Practicing my conversation skills

November 14 2018

His­tor­i­cally I have been very bad at having reg­u­lar con­ver­sa­tions about normal stuff (ie. non-work stuff). I don’t know what to say, and I tend to ramble. Some­times I ramble about things that are way too per­sonal, and I’ve embar­rassed myself many times because my ADHD keeps my filter from engag­ing, and I just keep on going.

In the moment, it’s dif­fi­cult for me to dis­cern whether a thought will follow the flow of the con­ver­sa­tion, so (to be safe) I jump on board, spill my heart out, and soon learn that I have no idea where I’m going with this. Com­mence awk­ward­ness as I back­track and reori­ent myself.

This year I made a point to prac­tice talk­ing, and that feels strange to say. A part of me feels like prac­tic­ing to talk is unnat­ural, like some­thing a robot does when they’re learn­ing to be human. I feel like I should already know how to do this.

So when I com­mute alone, I started repeat­ing cer­tain phrases that I stum­ble over. I learned how to add empha­sis to con­so­nants over the vowels to help me artic­u­late past my Louisiana accent. I pur­pose­fully started adding pauses in the middle of sen­tences, rather than in between sen­tences to give me time to manage the next idea, and to judge whether or not I should allow it to escape into the world. 1

Oper­a­tional­iza­tion. Oper­a­tion-nali-zation. We focus… on oper­a­tional­iza­tion train­ing… for employ­ees. Oper­a­tional­iza­tion.”

There’s a major self-care part of this.

When some­one leans in because they can’t deci­pher my mumble, or when they jok­ingly repeat my syl­la­ble mis­step in the Dumb South­erner™ car­i­ca­ture, my heart sinks, and I fight back a wave of emo­tions. Bring­ing me into the light like that isn’t par­tic­u­larly funny, and I fre­quently feel ashamed.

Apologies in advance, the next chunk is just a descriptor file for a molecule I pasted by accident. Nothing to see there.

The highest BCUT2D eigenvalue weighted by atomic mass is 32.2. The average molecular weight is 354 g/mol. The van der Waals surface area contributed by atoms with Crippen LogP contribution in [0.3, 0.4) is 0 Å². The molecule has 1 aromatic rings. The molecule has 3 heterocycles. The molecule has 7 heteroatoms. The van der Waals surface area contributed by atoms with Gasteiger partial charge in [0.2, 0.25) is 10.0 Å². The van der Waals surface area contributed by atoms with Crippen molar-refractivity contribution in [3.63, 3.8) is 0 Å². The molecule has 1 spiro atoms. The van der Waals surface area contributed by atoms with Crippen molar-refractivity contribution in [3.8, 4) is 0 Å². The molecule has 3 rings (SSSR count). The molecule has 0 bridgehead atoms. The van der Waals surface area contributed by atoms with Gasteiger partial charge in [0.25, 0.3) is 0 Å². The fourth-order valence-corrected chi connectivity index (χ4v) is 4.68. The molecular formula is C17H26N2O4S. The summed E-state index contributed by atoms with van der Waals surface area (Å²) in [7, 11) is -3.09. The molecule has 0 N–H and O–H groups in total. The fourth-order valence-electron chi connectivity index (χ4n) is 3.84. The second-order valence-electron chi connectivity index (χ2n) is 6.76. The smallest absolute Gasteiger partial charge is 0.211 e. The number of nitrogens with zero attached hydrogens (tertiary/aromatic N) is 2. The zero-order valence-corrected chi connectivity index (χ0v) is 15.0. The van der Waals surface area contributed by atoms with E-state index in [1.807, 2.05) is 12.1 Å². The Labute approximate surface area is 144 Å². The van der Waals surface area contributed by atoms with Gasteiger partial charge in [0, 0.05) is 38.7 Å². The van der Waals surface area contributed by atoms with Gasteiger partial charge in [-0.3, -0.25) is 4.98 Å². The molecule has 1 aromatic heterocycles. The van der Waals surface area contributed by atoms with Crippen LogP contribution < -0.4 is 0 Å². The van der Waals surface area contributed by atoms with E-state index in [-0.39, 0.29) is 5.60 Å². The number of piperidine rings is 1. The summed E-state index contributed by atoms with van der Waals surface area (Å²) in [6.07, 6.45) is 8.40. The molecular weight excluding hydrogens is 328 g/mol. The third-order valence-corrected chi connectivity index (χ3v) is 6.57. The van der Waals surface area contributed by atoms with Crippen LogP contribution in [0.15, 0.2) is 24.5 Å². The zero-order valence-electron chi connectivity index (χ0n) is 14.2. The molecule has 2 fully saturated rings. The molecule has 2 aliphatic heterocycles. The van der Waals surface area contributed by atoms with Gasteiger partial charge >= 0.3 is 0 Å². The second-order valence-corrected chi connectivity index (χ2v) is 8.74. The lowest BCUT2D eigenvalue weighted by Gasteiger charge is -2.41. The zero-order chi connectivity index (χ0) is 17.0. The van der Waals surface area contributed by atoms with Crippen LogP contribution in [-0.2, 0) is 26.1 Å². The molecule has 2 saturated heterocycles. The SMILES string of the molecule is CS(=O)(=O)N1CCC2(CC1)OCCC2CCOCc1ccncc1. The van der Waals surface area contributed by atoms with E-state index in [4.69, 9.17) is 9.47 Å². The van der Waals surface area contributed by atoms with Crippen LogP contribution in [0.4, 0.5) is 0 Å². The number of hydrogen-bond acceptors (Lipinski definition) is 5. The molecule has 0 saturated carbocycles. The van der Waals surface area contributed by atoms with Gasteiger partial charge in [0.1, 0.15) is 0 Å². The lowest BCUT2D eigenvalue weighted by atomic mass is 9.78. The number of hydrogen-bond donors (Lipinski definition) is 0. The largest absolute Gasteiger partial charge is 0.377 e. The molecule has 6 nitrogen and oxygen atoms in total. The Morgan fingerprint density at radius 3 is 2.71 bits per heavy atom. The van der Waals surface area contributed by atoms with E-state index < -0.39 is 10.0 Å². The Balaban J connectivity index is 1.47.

This year some­thing changed though. For the first time in my entire life, people have started com­pli­ment­ing me on how I speak.2 

The first time was after Cre­ative­Morn­ings. After the main speaker, I was given the oppor­tu­nity to show my con­crete sculp­ture and say a couple things about it. Before I went up in front of every­one, I prac­ticed. I repeated prob­lem words, went over tough phrases, and prac­ticed paus­ing.

After­wards, some­one found me and said they love how I spoke to every­one. You were engag­ing, funny, and had the atten­tion of the room. And I like your con­crete stuff.” I nearly cried. That’s never hap­pened before. Quite the oppo­site usu­ally.

And yes­ter­day, at the end of an actual 45-min con­ver­sa­tion (back and forth, not just me ram­bling about how we’re in a sim­u­la­tion), me and Sarah walked out of the gym and she said I’ve been coming here for two years, and you’re the first person I’ve had a real con­ver­sa­tion with.” 

Both of those women gave me a won­der­ful gift. Some­thing changed for me in those moments. 3

If you find your­self unhappy with how you inter­act with people, or how people inter­act with you, take a small step in a direc­tion that makes you the hap­pi­est. Prac­tice every­thing you want to improve, even if it feels silly.

And when you see the oppor­tu­nity, give those gifts of sup­port to every­one around you. You may never know if some­one has prac­ticed saying the phrase gar­gan­tuan” every­day during their morn­ing com­mute.

  1. Lara Hogan’s book Demys­ti­fy­ing Public Speak­ing is very help­ful, and I have lent my copy to every­one on my team.

  2. These com­pli­ments are on the con­ver­sa­tion itself. My wife how­ever, gets all the com­pli­ments on how NPRsound­ing her voice is. Listen to the latest episode of Art Funk pod­cast to hear it! People are totally right.

  3. Other big moments for me: knock­ing on doors for Beto, having suc­cess­ful phone calls with clients, having rela­tion­ship-​build­ing 1:1s with my design team, and when I give talks.